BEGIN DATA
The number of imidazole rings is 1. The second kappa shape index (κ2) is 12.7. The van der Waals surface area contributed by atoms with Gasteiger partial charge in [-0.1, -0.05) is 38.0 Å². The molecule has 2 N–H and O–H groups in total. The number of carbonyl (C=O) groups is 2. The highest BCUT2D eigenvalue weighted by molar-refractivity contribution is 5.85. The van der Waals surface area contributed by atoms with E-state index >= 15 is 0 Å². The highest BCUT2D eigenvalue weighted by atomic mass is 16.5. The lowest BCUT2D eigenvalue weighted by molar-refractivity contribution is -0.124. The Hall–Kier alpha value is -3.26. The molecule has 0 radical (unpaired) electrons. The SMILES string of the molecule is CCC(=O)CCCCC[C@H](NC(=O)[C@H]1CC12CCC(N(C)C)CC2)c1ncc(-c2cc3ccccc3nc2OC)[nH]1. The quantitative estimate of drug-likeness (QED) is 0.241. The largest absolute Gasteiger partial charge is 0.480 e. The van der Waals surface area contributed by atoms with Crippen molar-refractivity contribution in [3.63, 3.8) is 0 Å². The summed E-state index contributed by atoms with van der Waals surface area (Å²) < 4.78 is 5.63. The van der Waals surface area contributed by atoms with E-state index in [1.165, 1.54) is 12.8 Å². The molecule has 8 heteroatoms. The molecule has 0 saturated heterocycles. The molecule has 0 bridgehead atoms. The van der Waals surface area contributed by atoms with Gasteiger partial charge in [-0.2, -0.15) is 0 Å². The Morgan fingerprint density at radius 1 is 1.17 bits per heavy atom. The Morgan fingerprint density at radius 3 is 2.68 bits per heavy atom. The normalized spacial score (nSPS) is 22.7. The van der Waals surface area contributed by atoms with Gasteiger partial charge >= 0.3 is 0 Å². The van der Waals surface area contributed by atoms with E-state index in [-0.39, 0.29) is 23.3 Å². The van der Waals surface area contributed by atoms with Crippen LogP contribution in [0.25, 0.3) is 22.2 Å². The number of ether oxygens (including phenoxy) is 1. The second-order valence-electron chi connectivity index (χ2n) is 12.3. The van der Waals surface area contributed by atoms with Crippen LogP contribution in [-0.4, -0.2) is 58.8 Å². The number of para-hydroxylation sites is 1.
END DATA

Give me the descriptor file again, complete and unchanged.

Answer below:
The number of imidazole rings is 1. The second kappa shape index (κ2) is 12.7. The van der Waals surface area contributed by atoms with Gasteiger partial charge in [-0.1, -0.05) is 38.0 Å². The molecule has 2 N–H and O–H groups in total. The number of carbonyl (C=O) groups is 2. The highest BCUT2D eigenvalue weighted by molar-refractivity contribution is 5.85. The van der Waals surface area contributed by atoms with E-state index >= 15 is 0 Å². The highest BCUT2D eigenvalue weighted by atomic mass is 16.5. The lowest BCUT2D eigenvalue weighted by molar-refractivity contribution is -0.124. The Hall–Kier alpha value is -3.26. The molecule has 0 radical (unpaired) electrons. The SMILES string of the molecule is CCC(=O)CCCCC[C@H](NC(=O)[C@H]1CC12CCC(N(C)C)CC2)c1ncc(-c2cc3ccccc3nc2OC)[nH]1. The quantitative estimate of drug-likeness (QED) is 0.241. The largest absolute Gasteiger partial charge is 0.480 e. The van der Waals surface area contributed by atoms with Crippen molar-refractivity contribution in [3.63, 3.8) is 0 Å². The summed E-state index contributed by atoms with van der Waals surface area (Å²) < 4.78 is 5.63. The van der Waals surface area contributed by atoms with E-state index in [1.165, 1.54) is 12.8 Å². The molecule has 8 heteroatoms. The molecule has 0 saturated heterocycles. The molecule has 0 bridgehead atoms. The van der Waals surface area contributed by atoms with Gasteiger partial charge in [-0.2, -0.15) is 0 Å². The Morgan fingerprint density at radius 1 is 1.17 bits per heavy atom. The Morgan fingerprint density at radius 3 is 2.68 bits per heavy atom. The normalized spacial score (nSPS) is 22.7. The van der Waals surface area contributed by atoms with Gasteiger partial charge >= 0.3 is 0 Å². The van der Waals surface area contributed by atoms with E-state index in [-0.39, 0.29) is 23.3 Å². The van der Waals surface area contributed by atoms with Crippen LogP contribution in [0.25, 0.3) is 22.2 Å². The number of ether oxygens (including phenoxy) is 1. The second-order valence-electron chi connectivity index (χ2n) is 12.3. The van der Waals surface area contributed by atoms with Crippen LogP contribution in [-0.4, -0.2) is 58.8 Å². The number of para-hydroxylation sites is 1.